The doors were “dysfunctional” and “not secure” in that the locking mechanism did not work properly. It is unclear if that was by design or if it was a malfunction.

“When the school went into lockdown and the training that occurred in reality, it’s a myth,” state Sen. Paul Bettencourt said. “There is no school lockdown at Robb Eelementary because the doors can’t be locked from the inside … there is no barrier to the shooter walking into a classroom in this particular case because of the strike plate being broken, and so we’re training people in a situation where they simply don’t have the equipment to protect themselves.”

“We set up a condition to failure in an active shooter environment,” he said. 

The issue of the faulty doors had been reported by at least one teacher before the shooting, McCraw testified, meaning that either administrators or building maintenance staff were aware of the issue.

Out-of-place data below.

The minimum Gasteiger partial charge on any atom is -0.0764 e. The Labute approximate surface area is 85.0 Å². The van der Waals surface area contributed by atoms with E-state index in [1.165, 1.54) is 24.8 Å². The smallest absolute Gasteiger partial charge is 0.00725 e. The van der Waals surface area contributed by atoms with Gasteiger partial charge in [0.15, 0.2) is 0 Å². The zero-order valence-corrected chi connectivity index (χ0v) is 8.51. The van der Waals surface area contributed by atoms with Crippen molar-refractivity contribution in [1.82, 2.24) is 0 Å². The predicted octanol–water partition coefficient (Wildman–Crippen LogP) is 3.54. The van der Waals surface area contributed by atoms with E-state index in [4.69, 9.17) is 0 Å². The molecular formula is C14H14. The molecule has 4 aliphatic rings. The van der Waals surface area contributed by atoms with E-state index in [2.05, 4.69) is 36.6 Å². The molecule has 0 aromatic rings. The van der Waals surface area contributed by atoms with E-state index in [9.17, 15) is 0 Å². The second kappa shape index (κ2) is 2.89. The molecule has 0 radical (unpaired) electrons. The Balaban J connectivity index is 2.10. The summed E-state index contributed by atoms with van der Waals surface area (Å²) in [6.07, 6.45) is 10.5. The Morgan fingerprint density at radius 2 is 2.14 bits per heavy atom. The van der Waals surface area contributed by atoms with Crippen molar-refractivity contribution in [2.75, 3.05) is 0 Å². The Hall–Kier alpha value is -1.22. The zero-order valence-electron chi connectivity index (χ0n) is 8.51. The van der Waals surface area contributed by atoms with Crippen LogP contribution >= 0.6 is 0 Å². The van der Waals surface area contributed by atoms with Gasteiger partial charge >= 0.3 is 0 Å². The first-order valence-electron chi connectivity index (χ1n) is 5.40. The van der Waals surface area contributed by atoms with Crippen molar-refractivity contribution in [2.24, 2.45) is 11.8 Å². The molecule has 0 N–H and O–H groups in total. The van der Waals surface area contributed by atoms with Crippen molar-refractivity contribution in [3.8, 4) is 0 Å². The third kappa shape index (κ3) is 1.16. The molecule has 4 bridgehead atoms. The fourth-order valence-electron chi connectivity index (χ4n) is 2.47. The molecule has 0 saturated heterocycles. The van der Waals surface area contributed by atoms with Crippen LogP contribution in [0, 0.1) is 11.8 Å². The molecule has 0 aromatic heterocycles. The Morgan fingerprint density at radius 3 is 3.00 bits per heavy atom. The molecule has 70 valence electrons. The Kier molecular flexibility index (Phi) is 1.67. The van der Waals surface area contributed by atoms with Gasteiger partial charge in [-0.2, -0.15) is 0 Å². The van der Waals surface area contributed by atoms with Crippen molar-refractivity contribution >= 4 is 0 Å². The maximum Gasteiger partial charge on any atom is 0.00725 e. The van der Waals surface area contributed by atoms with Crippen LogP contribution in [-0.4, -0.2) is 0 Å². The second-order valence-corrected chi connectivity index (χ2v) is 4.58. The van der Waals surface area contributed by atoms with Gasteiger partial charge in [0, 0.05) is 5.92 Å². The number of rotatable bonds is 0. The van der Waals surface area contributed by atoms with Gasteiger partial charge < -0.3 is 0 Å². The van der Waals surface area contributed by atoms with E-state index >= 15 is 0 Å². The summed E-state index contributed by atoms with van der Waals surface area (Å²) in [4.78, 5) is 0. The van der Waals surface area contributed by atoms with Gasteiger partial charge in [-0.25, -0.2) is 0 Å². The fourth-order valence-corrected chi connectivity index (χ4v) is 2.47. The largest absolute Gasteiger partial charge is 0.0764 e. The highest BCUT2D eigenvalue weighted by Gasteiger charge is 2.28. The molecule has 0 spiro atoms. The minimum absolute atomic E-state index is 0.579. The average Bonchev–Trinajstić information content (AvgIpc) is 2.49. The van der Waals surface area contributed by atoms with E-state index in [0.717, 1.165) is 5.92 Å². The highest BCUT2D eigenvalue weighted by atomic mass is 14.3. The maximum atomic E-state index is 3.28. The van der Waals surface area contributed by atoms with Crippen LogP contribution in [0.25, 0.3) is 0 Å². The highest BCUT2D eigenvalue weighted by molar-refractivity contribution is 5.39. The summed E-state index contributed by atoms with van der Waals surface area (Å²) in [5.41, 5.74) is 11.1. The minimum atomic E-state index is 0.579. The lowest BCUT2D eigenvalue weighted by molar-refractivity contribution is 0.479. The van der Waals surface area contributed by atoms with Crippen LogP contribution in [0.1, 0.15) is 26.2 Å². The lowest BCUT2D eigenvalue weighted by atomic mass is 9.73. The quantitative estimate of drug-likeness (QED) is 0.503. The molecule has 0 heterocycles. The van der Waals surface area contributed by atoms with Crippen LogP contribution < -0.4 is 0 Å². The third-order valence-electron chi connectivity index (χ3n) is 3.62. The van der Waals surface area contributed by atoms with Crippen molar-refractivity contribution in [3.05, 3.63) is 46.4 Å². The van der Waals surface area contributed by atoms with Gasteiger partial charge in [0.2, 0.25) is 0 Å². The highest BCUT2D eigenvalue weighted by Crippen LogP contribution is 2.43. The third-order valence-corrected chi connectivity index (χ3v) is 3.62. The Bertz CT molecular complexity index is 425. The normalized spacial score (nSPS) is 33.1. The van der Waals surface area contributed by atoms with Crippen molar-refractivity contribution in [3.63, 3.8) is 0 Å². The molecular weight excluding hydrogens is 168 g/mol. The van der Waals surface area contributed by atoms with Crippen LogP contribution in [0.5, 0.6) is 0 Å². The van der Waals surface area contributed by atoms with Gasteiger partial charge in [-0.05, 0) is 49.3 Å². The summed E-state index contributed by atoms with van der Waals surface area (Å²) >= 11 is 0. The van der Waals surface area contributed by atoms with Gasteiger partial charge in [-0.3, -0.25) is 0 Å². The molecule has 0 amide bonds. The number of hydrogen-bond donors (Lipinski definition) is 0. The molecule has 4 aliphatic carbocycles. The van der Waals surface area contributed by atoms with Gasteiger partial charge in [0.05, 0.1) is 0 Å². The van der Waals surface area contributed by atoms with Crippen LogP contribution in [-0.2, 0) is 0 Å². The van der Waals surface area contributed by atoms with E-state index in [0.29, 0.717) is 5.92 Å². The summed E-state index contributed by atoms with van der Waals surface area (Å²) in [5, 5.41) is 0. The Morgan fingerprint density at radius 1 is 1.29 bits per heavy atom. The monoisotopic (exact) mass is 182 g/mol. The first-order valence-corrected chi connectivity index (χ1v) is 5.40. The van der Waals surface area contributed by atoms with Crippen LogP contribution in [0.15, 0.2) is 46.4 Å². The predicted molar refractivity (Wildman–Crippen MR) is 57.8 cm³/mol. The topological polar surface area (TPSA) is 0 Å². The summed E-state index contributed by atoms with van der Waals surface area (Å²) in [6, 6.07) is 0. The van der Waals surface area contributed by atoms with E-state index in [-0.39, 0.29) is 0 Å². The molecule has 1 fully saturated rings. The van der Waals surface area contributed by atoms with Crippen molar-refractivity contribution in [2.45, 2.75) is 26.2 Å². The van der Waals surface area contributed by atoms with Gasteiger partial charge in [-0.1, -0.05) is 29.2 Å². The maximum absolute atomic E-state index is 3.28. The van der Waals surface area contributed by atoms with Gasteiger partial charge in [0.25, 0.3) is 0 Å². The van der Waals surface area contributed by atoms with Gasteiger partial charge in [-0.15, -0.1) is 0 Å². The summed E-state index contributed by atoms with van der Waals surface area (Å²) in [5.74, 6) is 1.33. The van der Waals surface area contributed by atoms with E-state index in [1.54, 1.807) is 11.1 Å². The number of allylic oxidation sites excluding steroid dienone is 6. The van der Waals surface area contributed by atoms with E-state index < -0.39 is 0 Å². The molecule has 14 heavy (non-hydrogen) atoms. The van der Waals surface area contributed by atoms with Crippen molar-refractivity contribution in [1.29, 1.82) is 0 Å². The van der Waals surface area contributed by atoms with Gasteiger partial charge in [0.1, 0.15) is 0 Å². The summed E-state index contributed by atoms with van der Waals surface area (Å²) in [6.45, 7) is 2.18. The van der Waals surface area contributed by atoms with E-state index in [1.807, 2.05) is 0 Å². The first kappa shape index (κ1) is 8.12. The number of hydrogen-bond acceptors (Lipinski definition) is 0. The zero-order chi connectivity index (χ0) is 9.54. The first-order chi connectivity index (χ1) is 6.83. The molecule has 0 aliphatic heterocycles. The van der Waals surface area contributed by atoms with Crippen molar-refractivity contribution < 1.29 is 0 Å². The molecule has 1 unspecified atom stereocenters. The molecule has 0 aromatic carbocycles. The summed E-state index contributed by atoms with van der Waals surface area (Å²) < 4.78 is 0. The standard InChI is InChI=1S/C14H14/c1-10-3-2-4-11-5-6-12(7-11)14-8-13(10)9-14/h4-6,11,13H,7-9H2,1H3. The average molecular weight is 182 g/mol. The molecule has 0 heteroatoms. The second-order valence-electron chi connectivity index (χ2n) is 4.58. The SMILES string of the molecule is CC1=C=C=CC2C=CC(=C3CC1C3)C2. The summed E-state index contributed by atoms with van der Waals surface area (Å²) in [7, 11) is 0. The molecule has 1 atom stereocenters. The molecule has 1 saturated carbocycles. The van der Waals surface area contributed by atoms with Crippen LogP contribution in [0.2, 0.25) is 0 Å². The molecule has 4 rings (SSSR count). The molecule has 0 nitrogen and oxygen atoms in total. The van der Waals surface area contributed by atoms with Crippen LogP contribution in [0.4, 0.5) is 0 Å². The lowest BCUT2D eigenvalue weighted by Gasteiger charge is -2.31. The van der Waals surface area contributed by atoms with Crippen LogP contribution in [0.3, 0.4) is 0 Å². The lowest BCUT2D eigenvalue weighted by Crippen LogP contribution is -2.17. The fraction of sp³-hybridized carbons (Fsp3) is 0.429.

“This is ridiculous and it’s inexcusable if you’re looking at it from a security standpoint,” he said. 

Although the door was unlocked, McGraw said, officers stood outside the classroom while waiting for a key to open it. An investigation into the shooting showed that no one on the scene tried to open the door, he said. 

McCraw added that a door separating the two classrooms the shooter entered also did not have a locking mechanism, giving the gunman clear entry into a second classroom. 

Failure Three: A series of shortcomings 

After hearing gunshots outside, a Robb Elementary teacher triggered an internal silent Raptor Alert system within one minute of the shooter entering the school. However, there was no “panic button” in classrooms that alerted the entire campus at the same time, McCraw said.

The Raptor Alert is a “silent panic alert system that works on the devices your schools use every day,” according to its manufacturer’s website.